Demystifying Micro Frontends: A Future-Proof Strategy published 7/30/2023 | 3 min read

Understanding Micro Frontends

Micro frontends represent an architectural style where independently deliverable frontend applications are composed into a whole. Drawing from the proven practices of microservices, the micro frontend approach enables you to break up a monolithic frontend into manageable pieces that can be developed and deployed independently by relatively small, autonomous teams.

// Example of a JavaScript micro frontend setup
const teamASquad = '';
const teamBSquad = '';


Distributed teams can work on different parts of the application at the same time, making the development process more agile and robust. This enables innovation, as different teams can test new technologies and concepts independently of each other.

Benefits of Micro Frontends

  1. Increased Team Autonomy: Micro frontends enable teams to update their respective parts of the application independently, creating clear boundaries and a higher sense of ownership.
  2. Reduced Cross-team Coordination: As teams primarily focus on a particular part of the application, the need for constant communication among different teams is reduced.
  3. Scalability: The micro frontend architecture enables the application to scale on aspects such as usability, complexity, and scope, allowing teams to scale up or down as needed.
  4. Optimized Performance: Teams can fine-tune their micro frontend to optimize load times and rendering, making the application faster and more efficient.

Drawbacks of Micro Frontends

However, this approach comes with a set of challenges:

  1. Increased Complexity: While breaking down a monolithic frontend into more manageable parts, the architecture of the system may become complex, making it difficult for new players to understand the structure of the application.
  2. Consistency: Maintaining a consistent look and feel across the application can be challenging as different teams work on different parts of the application.
  3. More Coordination: More effort is required to coordinate the development and deployment of each part of the application.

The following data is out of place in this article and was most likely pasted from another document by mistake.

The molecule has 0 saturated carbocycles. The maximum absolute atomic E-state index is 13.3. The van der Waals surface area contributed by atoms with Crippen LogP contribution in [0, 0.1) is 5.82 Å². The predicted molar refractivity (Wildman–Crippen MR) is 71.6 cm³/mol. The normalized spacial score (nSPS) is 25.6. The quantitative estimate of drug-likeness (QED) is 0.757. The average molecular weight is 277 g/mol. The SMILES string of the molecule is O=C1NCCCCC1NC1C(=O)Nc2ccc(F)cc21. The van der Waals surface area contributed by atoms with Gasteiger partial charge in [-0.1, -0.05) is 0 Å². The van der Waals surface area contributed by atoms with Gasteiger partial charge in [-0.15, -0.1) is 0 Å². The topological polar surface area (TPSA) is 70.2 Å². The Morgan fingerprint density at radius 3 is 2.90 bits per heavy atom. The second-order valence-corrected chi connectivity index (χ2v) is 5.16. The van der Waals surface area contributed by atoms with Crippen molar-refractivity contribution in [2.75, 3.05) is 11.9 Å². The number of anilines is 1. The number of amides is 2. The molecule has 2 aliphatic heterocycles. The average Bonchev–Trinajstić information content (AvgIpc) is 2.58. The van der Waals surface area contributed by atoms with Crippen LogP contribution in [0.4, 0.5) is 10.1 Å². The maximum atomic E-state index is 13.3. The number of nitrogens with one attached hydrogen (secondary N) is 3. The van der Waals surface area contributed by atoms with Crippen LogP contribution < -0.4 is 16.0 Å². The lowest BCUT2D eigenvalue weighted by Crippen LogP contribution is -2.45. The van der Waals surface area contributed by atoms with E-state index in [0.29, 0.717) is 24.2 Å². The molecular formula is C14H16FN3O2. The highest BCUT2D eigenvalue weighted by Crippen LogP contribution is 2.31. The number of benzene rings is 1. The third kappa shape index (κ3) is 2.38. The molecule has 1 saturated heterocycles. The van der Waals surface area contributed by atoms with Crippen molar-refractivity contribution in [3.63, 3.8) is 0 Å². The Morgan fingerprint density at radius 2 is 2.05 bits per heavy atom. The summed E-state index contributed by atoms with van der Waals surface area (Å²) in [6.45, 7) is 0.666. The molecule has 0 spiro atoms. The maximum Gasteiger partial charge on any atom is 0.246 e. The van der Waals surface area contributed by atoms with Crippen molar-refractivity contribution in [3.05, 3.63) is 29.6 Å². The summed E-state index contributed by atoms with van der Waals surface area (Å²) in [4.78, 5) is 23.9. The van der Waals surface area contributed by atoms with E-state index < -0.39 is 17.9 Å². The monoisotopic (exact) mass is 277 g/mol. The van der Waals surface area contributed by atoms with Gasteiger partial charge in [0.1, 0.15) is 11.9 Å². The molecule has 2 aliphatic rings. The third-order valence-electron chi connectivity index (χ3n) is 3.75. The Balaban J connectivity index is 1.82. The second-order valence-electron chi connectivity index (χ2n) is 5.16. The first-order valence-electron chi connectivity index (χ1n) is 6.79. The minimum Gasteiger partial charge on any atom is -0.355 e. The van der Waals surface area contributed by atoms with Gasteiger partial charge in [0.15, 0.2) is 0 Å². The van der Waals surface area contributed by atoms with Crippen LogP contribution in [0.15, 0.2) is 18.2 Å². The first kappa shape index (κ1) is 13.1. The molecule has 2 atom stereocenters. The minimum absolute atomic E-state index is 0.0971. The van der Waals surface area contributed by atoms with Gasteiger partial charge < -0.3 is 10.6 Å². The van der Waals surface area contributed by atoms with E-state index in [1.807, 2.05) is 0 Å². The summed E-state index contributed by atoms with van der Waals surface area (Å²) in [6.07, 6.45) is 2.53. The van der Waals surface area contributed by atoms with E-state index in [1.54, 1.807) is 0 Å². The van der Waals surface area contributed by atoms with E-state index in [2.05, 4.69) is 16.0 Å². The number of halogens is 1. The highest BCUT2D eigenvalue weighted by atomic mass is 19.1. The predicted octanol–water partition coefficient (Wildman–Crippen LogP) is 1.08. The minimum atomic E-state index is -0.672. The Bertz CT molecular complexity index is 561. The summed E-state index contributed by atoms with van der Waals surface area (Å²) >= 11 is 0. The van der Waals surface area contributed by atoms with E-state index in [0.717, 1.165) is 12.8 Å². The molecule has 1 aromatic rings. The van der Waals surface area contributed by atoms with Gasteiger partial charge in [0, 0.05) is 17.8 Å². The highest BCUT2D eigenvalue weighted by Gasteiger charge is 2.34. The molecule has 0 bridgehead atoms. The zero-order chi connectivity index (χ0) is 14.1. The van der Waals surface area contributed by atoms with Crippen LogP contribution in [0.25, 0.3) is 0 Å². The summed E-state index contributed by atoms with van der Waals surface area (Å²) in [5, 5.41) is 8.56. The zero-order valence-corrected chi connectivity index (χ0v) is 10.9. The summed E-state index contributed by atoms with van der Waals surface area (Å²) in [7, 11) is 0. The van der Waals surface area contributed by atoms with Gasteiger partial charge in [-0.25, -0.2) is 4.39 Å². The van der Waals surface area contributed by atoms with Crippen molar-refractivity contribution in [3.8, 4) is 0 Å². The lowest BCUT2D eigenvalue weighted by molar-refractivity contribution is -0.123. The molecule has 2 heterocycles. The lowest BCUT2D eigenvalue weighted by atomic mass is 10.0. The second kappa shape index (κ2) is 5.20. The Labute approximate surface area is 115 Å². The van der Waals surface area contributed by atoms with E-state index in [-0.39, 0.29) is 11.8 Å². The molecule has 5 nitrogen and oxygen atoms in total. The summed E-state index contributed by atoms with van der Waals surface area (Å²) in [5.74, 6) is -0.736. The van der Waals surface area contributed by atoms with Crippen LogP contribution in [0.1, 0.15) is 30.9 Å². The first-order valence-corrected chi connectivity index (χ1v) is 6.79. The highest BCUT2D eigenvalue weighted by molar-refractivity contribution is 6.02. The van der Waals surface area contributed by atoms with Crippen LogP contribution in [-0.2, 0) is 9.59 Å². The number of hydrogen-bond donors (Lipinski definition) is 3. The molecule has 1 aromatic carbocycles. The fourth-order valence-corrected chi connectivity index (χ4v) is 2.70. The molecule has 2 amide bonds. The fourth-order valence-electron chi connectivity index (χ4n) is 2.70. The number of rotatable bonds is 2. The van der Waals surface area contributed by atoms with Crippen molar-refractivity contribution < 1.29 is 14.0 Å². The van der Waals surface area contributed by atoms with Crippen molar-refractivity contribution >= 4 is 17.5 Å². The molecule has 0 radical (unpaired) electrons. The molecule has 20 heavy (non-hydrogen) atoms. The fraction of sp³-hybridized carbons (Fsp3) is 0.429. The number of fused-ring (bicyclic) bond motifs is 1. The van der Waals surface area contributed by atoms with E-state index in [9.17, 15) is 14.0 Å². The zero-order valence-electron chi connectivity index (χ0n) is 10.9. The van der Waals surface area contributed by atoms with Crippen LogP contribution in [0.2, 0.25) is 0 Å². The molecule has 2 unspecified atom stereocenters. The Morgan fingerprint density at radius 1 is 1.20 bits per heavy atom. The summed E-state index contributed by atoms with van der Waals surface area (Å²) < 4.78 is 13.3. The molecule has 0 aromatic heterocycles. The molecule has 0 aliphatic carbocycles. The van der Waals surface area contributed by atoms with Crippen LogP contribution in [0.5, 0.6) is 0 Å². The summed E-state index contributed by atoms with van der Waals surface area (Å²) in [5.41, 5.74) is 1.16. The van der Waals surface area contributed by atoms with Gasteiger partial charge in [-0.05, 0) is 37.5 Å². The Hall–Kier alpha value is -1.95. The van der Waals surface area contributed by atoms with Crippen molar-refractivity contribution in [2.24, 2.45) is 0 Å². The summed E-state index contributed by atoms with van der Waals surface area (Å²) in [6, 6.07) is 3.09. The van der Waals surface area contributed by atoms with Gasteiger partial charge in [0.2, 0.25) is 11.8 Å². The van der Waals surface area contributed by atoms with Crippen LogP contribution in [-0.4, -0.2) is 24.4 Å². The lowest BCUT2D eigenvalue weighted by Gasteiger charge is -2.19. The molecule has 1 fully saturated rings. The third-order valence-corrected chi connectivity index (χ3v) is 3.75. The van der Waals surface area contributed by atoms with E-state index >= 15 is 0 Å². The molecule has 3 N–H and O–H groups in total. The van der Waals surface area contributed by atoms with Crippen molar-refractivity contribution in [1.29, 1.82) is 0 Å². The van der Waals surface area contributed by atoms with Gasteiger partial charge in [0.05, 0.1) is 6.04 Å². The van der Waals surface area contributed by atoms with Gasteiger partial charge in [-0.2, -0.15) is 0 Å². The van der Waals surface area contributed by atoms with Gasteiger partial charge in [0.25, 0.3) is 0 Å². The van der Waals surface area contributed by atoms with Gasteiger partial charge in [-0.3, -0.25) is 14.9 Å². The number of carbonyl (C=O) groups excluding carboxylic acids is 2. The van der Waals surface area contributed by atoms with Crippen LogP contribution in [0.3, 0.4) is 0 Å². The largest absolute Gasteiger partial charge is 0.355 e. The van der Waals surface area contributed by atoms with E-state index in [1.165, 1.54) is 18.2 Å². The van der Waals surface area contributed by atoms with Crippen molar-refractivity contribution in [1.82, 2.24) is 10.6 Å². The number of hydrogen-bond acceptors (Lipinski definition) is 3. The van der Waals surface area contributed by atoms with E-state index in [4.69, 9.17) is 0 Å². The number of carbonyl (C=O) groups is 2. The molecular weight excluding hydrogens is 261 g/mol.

4. Performance: Micro frontends may sometimes lead to slower page load times or rendering times because of the overhead associated with running multiple applications on the same page.

Navigating Micro Frontends Challenges

  1. Design System: A common design system can help maintain a consistent user interface across the application.
  2. Shared Configurations: Shared linting and formatting configurations can help maintain consistency in the codebase.
// Shared ESLint configuration
module.exports = {
    extends: ['@company/eslint-config'],

  1. Team Communication: Regular sync-ups between teams may help coordinate and manage the system better.
  2. Optimization: Techniques like lazy loading, code splitting can help to tackle performance issues.


The concept of micro frontends can be a powerful strategy when implemented appropriately. It requires putting well-defined agreements in place that can help manage the complexities it brings along.

Remember the core principle of any choice in software development: the right tool for the right job. While micro frontends have clear advantages in specific use cases, they may not be the best choice for every situation. Every architectural decision will come with trade-offs, and it's crucial to understand these before making an informed decision.

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